View/download a sample collection proforma for patrons to complete.
Storing and retrieval of information
In situations where your business is unable to use the Check In Qld app, the standard approach to storing your patrons’ personal information also applies to business who collect information during COVID-19.
Personal information security is about more than just ensuring compliance with the requirements of the Privacy Act. If you mishandle your patrons’ personal information, it may lead to a loss of trust and considerable harm to your reputation. A significant breach may result in a loss of customers or business partners and revenue.
It is essential as part of your business practices to prevent the misuse, interference, loss or unauthorised accessing, modification or disclosure of personal information. As such, you need to take all reasonable steps to ensure good handling of this information.
Once you have collected and hold your patrons’ personal information, consider what appropriate security measures are required to protect the personal information – this applies to both hard copy and online systems.
For example -
- Online storage:
- To ensure all reasonable steps are taken to eliminate unauthorised access, the information collected via electronic means must be password protected or encrypted.
- Recommend confirmation with providers of QR code / apps of what steps they take to eliminate unauthorised access and where the data may be stored (onshore / offshore).
- Your ICT security measures ensure that all your systems are secure and that they provide a safe storage environment and you have an adequate back up system.
- You are aware of the personal information you hold on your ICT system and where it is located.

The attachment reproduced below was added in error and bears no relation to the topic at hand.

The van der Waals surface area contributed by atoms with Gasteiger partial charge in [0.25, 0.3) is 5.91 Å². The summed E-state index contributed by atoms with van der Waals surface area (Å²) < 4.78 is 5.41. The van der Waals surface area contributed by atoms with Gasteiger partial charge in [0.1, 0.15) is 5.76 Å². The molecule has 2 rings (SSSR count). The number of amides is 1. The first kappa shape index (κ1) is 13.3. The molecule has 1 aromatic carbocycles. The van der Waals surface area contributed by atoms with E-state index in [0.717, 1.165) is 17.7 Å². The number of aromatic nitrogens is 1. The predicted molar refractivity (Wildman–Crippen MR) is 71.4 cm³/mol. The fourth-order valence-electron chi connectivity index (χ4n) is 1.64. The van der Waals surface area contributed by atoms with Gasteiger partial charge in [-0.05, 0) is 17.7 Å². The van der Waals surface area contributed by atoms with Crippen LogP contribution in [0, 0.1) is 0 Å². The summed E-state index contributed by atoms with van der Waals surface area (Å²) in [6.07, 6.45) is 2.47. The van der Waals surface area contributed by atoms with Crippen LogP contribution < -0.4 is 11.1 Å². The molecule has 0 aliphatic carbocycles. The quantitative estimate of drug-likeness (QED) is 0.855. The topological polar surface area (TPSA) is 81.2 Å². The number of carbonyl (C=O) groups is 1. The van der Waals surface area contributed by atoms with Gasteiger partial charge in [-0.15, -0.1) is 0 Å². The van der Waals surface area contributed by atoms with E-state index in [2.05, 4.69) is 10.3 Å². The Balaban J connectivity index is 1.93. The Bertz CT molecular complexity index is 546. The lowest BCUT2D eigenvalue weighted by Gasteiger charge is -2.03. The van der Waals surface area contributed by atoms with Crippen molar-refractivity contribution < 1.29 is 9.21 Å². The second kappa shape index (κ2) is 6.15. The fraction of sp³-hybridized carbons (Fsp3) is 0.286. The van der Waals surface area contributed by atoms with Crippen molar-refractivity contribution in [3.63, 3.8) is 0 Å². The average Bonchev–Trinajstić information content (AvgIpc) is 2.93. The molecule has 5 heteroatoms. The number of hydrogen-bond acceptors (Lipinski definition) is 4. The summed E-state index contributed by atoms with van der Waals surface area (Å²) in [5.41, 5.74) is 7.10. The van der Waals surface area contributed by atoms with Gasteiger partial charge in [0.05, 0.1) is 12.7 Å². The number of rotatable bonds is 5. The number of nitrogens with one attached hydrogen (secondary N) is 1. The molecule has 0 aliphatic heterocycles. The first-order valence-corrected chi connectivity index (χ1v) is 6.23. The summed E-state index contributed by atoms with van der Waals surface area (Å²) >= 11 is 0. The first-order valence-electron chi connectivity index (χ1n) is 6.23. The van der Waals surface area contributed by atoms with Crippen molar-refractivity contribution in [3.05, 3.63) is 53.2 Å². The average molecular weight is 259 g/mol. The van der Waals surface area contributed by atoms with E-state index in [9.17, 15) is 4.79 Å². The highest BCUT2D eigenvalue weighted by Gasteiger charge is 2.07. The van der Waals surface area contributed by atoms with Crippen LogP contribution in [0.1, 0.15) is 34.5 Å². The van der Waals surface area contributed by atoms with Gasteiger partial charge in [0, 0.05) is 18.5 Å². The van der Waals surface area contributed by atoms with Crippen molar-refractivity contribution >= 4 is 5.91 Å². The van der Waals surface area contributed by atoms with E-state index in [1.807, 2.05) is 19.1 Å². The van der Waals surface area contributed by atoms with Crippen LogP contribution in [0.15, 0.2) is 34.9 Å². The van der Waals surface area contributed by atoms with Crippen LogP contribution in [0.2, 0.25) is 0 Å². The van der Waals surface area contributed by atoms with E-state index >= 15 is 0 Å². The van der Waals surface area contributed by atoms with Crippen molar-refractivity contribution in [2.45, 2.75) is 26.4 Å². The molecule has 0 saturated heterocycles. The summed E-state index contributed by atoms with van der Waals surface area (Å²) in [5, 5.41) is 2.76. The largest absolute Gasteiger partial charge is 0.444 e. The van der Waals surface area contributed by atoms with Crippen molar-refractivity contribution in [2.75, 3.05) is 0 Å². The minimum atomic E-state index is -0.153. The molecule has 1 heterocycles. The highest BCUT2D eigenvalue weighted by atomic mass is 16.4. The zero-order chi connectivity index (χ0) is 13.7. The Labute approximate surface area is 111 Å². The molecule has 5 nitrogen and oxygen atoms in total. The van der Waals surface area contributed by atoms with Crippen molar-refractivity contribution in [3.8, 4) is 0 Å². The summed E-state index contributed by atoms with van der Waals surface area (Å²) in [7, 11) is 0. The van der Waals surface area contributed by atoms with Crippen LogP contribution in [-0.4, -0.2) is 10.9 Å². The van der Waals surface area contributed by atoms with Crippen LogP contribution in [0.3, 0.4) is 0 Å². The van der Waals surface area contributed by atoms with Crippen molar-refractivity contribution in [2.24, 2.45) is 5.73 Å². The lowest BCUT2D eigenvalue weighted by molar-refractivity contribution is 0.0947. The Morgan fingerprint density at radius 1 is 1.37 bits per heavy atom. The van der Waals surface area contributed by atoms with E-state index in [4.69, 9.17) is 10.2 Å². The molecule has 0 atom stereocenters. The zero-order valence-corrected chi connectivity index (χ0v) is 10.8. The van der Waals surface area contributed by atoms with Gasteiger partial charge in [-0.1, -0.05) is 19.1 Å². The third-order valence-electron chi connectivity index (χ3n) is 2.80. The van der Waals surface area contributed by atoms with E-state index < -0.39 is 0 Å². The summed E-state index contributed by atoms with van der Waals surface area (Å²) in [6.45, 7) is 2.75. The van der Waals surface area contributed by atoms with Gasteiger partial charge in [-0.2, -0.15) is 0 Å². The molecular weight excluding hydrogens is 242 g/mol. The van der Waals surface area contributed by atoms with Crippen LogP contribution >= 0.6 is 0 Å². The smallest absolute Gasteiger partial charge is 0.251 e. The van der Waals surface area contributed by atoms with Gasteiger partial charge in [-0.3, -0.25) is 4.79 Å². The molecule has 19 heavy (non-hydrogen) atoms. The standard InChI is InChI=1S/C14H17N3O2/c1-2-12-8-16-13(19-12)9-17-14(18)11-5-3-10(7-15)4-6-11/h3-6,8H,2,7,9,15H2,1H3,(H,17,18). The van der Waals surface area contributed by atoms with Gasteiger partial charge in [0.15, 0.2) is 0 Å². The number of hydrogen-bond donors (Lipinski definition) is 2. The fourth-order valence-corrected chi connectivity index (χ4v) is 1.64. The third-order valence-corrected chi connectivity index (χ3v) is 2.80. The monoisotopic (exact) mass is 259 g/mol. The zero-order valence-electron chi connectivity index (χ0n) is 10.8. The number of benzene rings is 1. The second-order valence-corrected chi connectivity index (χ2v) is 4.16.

- Physical / hard copies storage:
- Information is locked away in a filing cabinet with key access controlled.
- Information is stored at the end of each shift, or periodically throughout the day, so it cannot be inappropriately accessed.
- Information is stored in a way that it can be easily retrieved if required by health officers.
- On what basis can access to the physical files granted.
- If loss or theft occurs can it be easily traced via staff logs or CCTV.
- Your record management system identifies files and the location of information.
Make sure staff are aware of, and have access to, the relevant policies and procedures and are trained regarding their responsibilities.
The OAIC has developed tips for good privacy practice to assist businesses in storing and collecting personal information. Find more information about storing personal information on the Office of the Information Commissioner website.
Destruction of information
If collecting contact information via a method other than the Check In Qld app, businesses must take reasonable steps to destroy the personal information no less than 30 days and no more than 56 days, or otherwise specified. This obligation applies even where the business does not physically possess the personal information but has the right or power to deal with it.
De-identification of this information is not permitted.
The steps that are reasonable for a business to take to destroy personal information will depend on whether the personal information is held in hard copy or electronic form.